Precision medicine is still an emerging field, but it has grown rapidly in recent years. It’s paving the way for more successful treatments of some of the most challenging cancers. “Personalized medicine is about looking at the individual patient’s tumor to find out how that tumor is vulnerable,” explains Steven J. O’Day, MD, director of immune-oncology and clinical research at the Institute, who is collaborating with Dr. Kesari on several precision medicine trials for a variety of tumor types. Dr. O’Day has had notable success applying targeted immunotherapies and molecular therapies to the treatment of melanoma. “Melanoma, historically, was one of the worst-prognosis cancers,” he says. “Now in the span of five years it has become one of most treatable types of cancer because we found a key mutation that we can block, and we found ways to activate the immune system against the cancer.”
“Glioblastoma is where melanoma was 10 years ago,” Dr. O’Day adds. “It’s resistant to chemo, the patients are young, and they often die quickly. We need to find those vulnerable mutations and molecular targets. Dr. Kesari and I are collaborating to figure out ways to do that, and melanoma is the model. What Dr. Kesari does is really scrutinize the cancers to see if they have mutations found in other diseases that are vulnerable to targeted therapies.”
PRECISION MEDICINE REQUIRES INDUSTRY-WIDE COLLABORATION
Precision medicine is the way of the future for oncology. But today’s doctors have only a fraction of the information they need, which is why most patients’ tumors aren’t genetically profiled—at least not during the first line of treatment. “If a disease has mutations that have been shown to have therapies that help that patient, then we’ll profile the tumor at baseline. But we must be careful about not overemphasizing mutations that may not be relevant,” Dr. O’Day says. “Even if they are relevant, we may not have a treatment yet. But in the coming years, I think we will profile more and more tumors. We’ll know what the vulnerabilities are. That’s why there’s a huge push for widespread, collaborative efforts on a national and international scale to build a database of all vulnerable mutations, cross-referenced with any targeted therapies known to be effective. “All the human genes have been mapped in the Human Genome Project, so now it’s a matter of doing the same thing for these cancer driver mutations,” Dr. O’Day says.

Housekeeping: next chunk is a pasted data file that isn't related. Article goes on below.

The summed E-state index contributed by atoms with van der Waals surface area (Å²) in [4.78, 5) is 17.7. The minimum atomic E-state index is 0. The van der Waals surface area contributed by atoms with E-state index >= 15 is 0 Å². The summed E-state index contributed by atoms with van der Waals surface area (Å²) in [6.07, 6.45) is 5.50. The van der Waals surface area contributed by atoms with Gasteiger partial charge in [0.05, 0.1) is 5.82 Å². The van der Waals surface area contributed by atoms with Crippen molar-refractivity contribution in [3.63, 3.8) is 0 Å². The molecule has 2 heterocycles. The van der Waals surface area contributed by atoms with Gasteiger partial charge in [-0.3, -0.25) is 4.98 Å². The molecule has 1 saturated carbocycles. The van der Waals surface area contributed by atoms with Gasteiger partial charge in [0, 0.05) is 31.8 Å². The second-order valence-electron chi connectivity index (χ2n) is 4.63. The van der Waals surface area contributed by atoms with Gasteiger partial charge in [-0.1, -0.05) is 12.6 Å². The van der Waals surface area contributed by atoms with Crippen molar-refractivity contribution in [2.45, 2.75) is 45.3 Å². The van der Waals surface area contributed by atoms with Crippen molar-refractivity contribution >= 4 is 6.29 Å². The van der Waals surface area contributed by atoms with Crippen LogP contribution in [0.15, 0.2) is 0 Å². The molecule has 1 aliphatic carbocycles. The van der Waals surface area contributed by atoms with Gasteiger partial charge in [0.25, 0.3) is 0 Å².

President Obama took a big step in that direction when he announced the Precision Medicine Initiative in his 2015 State of the Union Address. The initiative allocated $215 billion to biomedical research through the National Institutes of Health and other agencies, including the Beau Biden Cancer Moonshot Initiative led by Vice President Joe Biden, whose son Joseph “Beau” Biden III died from brain cancer like Nicole’s.
“It’s going to take a huge effort to pinpoint all the critical mutations,” Dr. Kesari says. “We also don’t have drugs for all the mutations, so we need to keep developing new drugs as well.”